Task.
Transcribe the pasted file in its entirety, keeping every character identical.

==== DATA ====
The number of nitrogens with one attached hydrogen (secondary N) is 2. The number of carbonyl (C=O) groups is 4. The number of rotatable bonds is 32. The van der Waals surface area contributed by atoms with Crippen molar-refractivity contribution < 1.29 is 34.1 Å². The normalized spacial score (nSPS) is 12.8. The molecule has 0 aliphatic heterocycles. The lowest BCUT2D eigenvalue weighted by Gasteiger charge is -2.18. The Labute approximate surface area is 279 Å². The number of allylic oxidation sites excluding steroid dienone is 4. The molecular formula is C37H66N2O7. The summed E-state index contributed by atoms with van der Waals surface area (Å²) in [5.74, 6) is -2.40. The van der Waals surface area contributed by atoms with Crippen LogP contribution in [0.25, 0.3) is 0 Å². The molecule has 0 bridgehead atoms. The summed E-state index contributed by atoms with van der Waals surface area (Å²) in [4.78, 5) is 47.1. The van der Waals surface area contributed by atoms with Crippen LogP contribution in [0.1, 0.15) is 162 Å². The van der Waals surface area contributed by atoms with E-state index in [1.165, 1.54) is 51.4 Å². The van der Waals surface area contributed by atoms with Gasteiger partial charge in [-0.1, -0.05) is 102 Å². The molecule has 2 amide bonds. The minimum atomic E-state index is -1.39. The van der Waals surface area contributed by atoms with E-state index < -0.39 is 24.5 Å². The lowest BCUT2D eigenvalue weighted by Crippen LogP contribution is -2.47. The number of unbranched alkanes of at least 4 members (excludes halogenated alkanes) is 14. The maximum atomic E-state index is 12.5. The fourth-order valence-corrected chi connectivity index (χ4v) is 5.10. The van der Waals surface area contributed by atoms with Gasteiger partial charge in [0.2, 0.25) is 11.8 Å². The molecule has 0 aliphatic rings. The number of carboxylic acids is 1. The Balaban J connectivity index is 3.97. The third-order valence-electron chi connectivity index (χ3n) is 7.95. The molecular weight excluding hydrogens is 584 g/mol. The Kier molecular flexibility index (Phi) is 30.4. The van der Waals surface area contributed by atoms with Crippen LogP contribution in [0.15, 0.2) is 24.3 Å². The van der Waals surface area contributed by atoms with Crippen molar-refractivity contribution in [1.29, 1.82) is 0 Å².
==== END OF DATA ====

The number of nitrogens with one attached hydrogen (secondary N) is 2. The number of carbonyl (C=O) groups is 4. The number of rotatable bonds is 32. The van der Waals surface area contributed by atoms with Crippen molar-refractivity contribution < 1.29 is 34.1 Å². The normalized spacial score (nSPS) is 12.8. The molecule has 0 aliphatic heterocycles. The lowest BCUT2D eigenvalue weighted by Gasteiger charge is -2.18. The Labute approximate surface area is 279 Å². The number of allylic oxidation sites excluding steroid dienone is 4. The molecular formula is C37H66N2O7. The summed E-state index contributed by atoms with van der Waals surface area (Å²) in [5.74, 6) is -2.40. The van der Waals surface area contributed by atoms with Crippen LogP contribution in [0.25, 0.3) is 0 Å². The molecule has 0 bridgehead atoms. The summed E-state index contributed by atoms with van der Waals surface area (Å²) in [4.78, 5) is 47.1. The van der Waals surface area contributed by atoms with Crippen LogP contribution in [0.1, 0.15) is 162 Å². The van der Waals surface area contributed by atoms with E-state index in [1.165, 1.54) is 51.4 Å². The van der Waals surface area contributed by atoms with Gasteiger partial charge in [-0.1, -0.05) is 102 Å². The molecule has 2 amide bonds. The minimum atomic E-state index is -1.39. The van der Waals surface area contributed by atoms with E-state index < -0.39 is 24.5 Å². The lowest BCUT2D eigenvalue weighted by Crippen LogP contribution is -2.47. The number of unbranched alkanes of at least 4 members (excludes halogenated alkanes) is 14. The maximum atomic E-state index is 12.5. The fourth-order valence-corrected chi connectivity index (χ4v) is 5.10. The van der Waals surface area contributed by atoms with Gasteiger partial charge in [0.2, 0.25) is 11.8 Å². The molecule has 0 aliphatic rings. The number of carboxylic acids is 1. The Balaban J connectivity index is 3.97. The third-order valence-electron chi connectivity index (χ3n) is 7.95. The molecular weight excluding hydrogens is 584 g/mol. The Kier molecular flexibility index (Phi) is 30.4. The van der Waals surface area contributed by atoms with Crippen LogP contribution in [0.15, 0.2) is 24.3 Å². The van der Waals surface area contributed by atoms with Crippen molar-refractivity contribution in [1.29, 1.82) is 0 Å².